What's moving markets: "Oil prices jumped Friday on a mix of factors, including bullish Chinese data and geopolitical risks from oil-rich regions in the Middle East," MarketWatch reports.
Earnings preview: A new note from HSBC looks at the upcoming third-quarter reports from the big multinational integrated oil-and-gas companies. The topline:
- "Brent's stabilisation above USD50/b has helped the sector perform well, with many stocks hitting 12-m highs in USD terms recently. We still see further upside in oil prices but importantly, prices are now at levels where financial frameworks of most companies look solid."
Tech corner: "Scientists have developed a ceramic heat pump that can operate at 1,400 ˚C, several hundred degrees hotter than existing heat transfer systems, opening up significant new possibilities for energy storage," MIT Technology Review reports.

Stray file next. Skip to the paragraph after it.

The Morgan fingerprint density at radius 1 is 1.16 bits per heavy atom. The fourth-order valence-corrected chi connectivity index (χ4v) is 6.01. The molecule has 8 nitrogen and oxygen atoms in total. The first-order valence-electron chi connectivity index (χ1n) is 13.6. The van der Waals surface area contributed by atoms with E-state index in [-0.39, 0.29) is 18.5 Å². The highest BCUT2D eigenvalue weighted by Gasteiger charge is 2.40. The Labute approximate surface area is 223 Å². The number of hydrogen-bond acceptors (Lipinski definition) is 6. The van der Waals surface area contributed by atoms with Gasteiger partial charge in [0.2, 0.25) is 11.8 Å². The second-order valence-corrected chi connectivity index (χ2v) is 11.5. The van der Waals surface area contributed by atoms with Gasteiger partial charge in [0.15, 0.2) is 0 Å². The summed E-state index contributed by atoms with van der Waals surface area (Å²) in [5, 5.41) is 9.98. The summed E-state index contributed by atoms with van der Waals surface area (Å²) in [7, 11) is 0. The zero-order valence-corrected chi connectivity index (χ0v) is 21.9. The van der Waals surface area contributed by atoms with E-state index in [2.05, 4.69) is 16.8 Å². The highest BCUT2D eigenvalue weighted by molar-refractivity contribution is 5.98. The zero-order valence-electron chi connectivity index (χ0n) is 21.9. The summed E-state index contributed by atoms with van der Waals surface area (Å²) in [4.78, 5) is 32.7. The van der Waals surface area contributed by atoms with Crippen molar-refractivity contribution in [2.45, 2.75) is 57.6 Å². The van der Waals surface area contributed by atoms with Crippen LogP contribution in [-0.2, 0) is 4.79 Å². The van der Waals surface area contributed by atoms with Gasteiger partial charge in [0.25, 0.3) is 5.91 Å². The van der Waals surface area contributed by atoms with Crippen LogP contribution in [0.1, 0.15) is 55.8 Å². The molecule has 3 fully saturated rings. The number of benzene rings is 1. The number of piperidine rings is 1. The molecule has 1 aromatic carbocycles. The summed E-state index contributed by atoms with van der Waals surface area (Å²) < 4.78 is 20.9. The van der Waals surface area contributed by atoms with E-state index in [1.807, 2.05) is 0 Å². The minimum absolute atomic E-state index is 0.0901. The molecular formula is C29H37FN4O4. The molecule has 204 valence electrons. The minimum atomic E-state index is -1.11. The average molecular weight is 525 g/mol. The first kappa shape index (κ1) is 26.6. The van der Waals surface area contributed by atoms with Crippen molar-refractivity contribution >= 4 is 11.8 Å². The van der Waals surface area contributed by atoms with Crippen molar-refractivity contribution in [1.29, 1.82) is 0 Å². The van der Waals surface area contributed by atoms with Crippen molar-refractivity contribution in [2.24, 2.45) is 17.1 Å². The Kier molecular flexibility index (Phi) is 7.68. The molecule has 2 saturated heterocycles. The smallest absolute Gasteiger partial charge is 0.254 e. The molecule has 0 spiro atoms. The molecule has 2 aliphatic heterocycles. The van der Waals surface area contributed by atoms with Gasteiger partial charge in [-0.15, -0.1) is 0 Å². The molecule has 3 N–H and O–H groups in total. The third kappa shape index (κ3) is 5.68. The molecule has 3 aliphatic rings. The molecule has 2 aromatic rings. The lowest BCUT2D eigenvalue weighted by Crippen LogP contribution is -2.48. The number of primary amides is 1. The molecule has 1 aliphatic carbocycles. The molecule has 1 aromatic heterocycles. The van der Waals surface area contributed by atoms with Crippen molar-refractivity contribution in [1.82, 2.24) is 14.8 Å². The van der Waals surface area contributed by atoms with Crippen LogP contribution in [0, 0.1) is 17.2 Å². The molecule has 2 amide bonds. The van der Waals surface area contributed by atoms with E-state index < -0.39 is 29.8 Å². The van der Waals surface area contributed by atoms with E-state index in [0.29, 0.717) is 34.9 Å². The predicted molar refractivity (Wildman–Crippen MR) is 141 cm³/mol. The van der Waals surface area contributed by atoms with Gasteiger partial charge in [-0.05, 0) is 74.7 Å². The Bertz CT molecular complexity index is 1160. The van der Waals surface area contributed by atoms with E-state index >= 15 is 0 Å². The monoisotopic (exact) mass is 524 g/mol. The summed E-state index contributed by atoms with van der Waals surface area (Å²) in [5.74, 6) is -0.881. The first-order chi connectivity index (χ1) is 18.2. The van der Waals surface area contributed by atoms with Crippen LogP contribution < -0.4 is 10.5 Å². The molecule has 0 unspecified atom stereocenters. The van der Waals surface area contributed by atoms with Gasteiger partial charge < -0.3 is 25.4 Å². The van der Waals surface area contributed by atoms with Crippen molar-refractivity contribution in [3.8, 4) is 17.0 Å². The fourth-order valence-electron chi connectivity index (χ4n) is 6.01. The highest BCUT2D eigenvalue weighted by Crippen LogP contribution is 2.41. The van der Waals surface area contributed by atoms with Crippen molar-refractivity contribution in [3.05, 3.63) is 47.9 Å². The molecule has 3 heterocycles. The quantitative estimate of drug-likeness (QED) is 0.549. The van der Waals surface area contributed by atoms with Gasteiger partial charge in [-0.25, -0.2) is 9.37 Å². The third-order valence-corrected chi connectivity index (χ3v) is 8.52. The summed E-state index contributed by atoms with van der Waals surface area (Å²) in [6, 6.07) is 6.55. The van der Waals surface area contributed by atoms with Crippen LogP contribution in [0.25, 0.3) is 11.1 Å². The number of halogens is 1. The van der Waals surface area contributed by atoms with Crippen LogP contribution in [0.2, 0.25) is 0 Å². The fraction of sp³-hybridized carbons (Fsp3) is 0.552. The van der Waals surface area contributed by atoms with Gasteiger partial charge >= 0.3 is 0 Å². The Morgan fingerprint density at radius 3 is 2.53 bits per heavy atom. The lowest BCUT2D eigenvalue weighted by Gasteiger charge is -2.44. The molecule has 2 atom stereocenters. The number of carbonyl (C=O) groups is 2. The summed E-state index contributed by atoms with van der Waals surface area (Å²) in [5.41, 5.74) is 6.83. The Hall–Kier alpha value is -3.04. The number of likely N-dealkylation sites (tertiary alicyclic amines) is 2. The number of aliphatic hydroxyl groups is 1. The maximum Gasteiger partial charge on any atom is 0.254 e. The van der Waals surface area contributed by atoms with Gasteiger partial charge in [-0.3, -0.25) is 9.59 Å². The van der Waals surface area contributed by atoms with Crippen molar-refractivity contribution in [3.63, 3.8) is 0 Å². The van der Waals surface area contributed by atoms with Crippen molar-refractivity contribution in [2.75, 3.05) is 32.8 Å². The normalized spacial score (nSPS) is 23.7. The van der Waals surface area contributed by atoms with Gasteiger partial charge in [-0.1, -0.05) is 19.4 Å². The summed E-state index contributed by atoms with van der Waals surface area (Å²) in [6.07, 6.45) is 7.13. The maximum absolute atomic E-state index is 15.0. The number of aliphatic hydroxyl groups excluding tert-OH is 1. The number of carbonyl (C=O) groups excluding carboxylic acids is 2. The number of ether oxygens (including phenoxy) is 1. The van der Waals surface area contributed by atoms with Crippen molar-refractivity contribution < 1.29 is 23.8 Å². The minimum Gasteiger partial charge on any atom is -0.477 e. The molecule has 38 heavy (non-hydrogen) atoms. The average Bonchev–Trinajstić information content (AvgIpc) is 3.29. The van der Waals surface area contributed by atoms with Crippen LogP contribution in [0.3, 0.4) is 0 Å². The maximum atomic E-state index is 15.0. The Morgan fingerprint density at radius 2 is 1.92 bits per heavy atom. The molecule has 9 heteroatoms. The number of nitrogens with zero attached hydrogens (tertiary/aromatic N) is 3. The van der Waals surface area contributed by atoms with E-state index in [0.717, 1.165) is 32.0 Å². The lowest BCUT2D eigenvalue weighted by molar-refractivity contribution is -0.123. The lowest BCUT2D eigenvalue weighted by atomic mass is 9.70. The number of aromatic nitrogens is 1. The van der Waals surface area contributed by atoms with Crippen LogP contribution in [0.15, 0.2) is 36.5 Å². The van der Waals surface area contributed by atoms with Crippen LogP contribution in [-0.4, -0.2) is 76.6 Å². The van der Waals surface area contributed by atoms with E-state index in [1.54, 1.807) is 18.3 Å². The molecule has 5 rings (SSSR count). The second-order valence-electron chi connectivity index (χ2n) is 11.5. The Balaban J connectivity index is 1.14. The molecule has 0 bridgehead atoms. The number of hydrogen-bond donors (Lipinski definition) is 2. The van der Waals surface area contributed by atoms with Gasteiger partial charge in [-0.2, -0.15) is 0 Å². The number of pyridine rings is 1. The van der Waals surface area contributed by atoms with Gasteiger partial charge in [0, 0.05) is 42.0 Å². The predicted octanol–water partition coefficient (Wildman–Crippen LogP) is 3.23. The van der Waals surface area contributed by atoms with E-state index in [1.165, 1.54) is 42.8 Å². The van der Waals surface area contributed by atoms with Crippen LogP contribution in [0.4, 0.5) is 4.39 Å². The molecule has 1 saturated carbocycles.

Shell charges ahead: Here's a little more on Royal Dutch Shell's announcement yesterday that it's buying the electric vehicle charging company NewMotion, marking a major foray into the sector as major automakers ramp up plans for wider EV offerings.
- One reason it matters: "I think deep pockets — like VW and Shell — will be enormously helpful in building charging infrastructure. We need lots and lots of patient capital here, especially for the expensive but crucially important high-speed charging infrastructure," Chris Nelder, an EV expert with the Rocky Mountain Institute, tells Axios.
Latest in GM's electric push: The company, which recently announced plans to launch 20 all-electric vehicles by 2023, has named Pamela Fletcher to the newly created role of VP for Global Electric Vehicle Programs. She previously led the team that launched GM's Chevy Bolt EV.
Trump taps CEQ chief: President Trump is nominating Kathleen Hartnett White, who's currently with the conservative Texas Public Policy Foundation, as chairwoman of the White House Council on Environmental Quality.
- Go deeper: Politico explored her views, including her skepticism of mainstream climate science, in this piece a few months ago when the former Texas environmental regulator's name was circulating for the post.